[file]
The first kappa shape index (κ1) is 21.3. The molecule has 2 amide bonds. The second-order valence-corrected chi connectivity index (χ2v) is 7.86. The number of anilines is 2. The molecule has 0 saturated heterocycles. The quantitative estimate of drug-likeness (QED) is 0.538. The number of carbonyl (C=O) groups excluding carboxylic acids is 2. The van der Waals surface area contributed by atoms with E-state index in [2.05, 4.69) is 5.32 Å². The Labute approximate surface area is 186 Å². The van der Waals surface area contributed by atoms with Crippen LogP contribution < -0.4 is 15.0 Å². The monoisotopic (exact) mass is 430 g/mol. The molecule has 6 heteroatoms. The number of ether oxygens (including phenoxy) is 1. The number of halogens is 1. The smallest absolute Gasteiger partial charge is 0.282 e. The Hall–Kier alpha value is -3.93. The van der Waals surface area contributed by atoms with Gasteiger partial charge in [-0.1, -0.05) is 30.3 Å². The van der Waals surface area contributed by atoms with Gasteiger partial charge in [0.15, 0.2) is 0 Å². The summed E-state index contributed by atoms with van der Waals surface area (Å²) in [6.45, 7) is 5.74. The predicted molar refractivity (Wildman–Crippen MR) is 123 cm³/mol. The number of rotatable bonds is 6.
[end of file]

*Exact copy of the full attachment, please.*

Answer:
The first kappa shape index (κ1) is 21.3. The molecule has 2 amide bonds. The second-order valence-corrected chi connectivity index (χ2v) is 7.86. The number of anilines is 2. The molecule has 0 saturated heterocycles. The quantitative estimate of drug-likeness (QED) is 0.538. The number of carbonyl (C=O) groups excluding carboxylic acids is 2. The van der Waals surface area contributed by atoms with E-state index in [2.05, 4.69) is 5.32 Å². The Labute approximate surface area is 186 Å². The van der Waals surface area contributed by atoms with Crippen LogP contribution < -0.4 is 15.0 Å². The monoisotopic (exact) mass is 430 g/mol. The molecule has 6 heteroatoms. The number of ether oxygens (including phenoxy) is 1. The number of halogens is 1. The smallest absolute Gasteiger partial charge is 0.282 e. The Hall–Kier alpha value is -3.93. The van der Waals surface area contributed by atoms with Gasteiger partial charge in [-0.1, -0.05) is 30.3 Å². The van der Waals surface area contributed by atoms with Gasteiger partial charge in [0.15, 0.2) is 0 Å². The summed E-state index contributed by atoms with van der Waals surface area (Å²) in [6.45, 7) is 5.74. The predicted molar refractivity (Wildman–Crippen MR) is 123 cm³/mol. The number of rotatable bonds is 6.